As a student, in addition to performing work in purely graphic techniques, Pyotr Chobitko was fond of studying the complex problems of font in its close relation to the art of poster, spending considerable time on his research. The poster has a special language and a special area of font art, which requires from an artist not only a good performance technique but also deep, true understanding of a social phenomenon, the essence of which should not only be ‘extracted’ from the depth of the event but also precisely reflected using the minimum artistic means. The artist worked on political and socio-cultural poster. Whereas in political poster he often avoided using script, in socio-cultural poster he used it to express the message required.
Pablo Picasso anniversary poster: in this poster, the focus is on Picasso’s portrait made by pen. We can see the script that originally combined the portrait itself and a fragment of one of the painter’s drawings, in this case, in a free wide style typical of Picasso.
The versatile creative personality of a calligrapher is a sort of ideal pattern for Pyotr Chobitko. The boundaries of font canons proved to be too narrow for him time and again. By thoroughly studying many of the existing forms and systems of calligraphy, Pyotr Chobitko created a series of original scripts, in which canon requirements and the author’s free creative thought co-exist organically, e.g. draft scripts for the Divine Comedy, the Baroque Alphabet; Narbut, Scythian, Skovoroda (“Frying Pan”), Baudelaire fonts etc. In this work, the artist demonstrated excellent expressive potential of new fonts, indicated the ways to consolidate calligraphy rules and standards elaborated during the centuries and creative will of an individual author.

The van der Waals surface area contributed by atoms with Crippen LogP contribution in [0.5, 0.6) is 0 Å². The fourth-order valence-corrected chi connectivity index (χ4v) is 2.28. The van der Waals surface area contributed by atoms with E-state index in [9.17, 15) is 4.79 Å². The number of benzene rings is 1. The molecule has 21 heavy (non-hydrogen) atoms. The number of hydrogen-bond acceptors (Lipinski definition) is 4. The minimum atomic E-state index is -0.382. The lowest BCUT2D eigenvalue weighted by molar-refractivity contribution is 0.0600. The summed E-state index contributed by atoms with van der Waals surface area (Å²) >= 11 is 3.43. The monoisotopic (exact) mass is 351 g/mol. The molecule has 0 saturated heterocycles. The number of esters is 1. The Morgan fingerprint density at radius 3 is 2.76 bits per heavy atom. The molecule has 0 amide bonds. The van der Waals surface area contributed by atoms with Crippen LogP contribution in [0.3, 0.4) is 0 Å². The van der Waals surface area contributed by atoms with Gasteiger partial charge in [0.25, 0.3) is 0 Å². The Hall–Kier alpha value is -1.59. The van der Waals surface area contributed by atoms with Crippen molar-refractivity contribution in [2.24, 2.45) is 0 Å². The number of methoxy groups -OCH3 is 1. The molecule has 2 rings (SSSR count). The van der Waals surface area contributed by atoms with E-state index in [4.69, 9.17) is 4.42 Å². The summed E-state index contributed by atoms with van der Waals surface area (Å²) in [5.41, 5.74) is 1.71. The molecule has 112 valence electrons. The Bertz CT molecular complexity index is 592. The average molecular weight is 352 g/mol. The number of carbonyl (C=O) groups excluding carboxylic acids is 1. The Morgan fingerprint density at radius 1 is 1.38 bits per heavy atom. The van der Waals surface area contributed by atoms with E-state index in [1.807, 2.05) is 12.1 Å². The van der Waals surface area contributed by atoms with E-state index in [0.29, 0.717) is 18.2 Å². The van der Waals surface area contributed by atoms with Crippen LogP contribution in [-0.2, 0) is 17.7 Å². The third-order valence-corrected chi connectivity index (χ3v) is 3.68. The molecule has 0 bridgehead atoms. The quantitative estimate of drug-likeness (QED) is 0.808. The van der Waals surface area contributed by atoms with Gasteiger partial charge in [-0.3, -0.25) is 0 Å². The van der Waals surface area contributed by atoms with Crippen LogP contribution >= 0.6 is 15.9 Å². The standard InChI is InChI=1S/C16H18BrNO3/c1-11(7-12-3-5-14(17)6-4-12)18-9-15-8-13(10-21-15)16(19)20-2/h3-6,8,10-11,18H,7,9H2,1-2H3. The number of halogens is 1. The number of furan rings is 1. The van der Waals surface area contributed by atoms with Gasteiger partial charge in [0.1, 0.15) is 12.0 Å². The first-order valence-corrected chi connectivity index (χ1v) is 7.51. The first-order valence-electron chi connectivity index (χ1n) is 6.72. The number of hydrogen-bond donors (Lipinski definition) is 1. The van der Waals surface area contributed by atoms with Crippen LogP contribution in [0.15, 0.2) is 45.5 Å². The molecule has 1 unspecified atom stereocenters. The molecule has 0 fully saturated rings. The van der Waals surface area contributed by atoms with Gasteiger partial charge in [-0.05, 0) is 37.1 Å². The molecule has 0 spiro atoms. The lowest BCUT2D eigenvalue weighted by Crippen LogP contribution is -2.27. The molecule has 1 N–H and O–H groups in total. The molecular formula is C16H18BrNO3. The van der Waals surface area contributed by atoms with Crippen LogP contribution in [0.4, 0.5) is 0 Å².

Both poster and book design are determined, first and foremost, by the quality of fonts – the most widespread and extremely important type of graphic art. For him, it is both the social history of the sign, and the possibility, on the basis of real prototypes, to create new forms that never existed before.
Therefore, Pyotr is constantly working on the problems of font, tries to develop the legacy of classical forms, carefully restoring the ideal of eternal beauty, creating his own, modern understanding of classics.
Exclusively font work as well as impromptu by Pyotr Chobitko is graphic art in the pure form where expressiveness of the work is largely based on the gracefulness of the clean surface of a sheet of paper; each brush stroke, each dab of the pen involves the clean surface into the birth of the sign-image.
The technique greatly influences the expressiveness of letters; therefore, the imagery of Pyotr Chobitko’s script work greatly depends on the technique selected by the author. He willingly uses the conventional calligraphy tools — brush, pen, reed pen, ink on paper or on silk.
For instance, as far as pen is concerned, the major part is attributed to the line, the sign outline and the exquisite single stroke. Brush, with its endless variety of thick and thin lines and richness of tone, reveals the internal gracefulness of the letter.
Thus, the highest achievements and artistic traditions of calligraphers of Ancient Russia and Ukraine, Western Europe and the East, especially after a trip to Europe and acquaintance with the Japanese school of calligraphy, are synthesized in creative work of one master.
In the mid-1980“s, the artist received a high-level order – to design the emblem for the Union of Artists of Ukraine and the Republican House of Artists. These projects can be largely regarded as a successful social and artistic experiment. Draft emblems and other font work of the artist were later displayed at the first exhibition of Soviet font artists in the U.S.A. and France (New York, 1985; Paris, 1986)
In 1983, the artist took an active part in design of the Ukrainian SSR National Literature Museum, where he was in charge of all artistic and font work, on which the main concept of the museum design was based. The font in the exposition was the main esthetic pole that consolidated all of the museum halls and also different exhibits, thus connecting them into an integral ensemble. It connected the past with the present like a bridge. The opening of this large museum in 1986 became a significant cultural and artistic phenomenon for Kyiv.
A number of artists, Chobitko’s former or current pupils were involved in the project. The mere fact of font artists' team formation proved that Ukraine now had a full-fleshed school of such professionals, which would have been unthinkable a decade ago.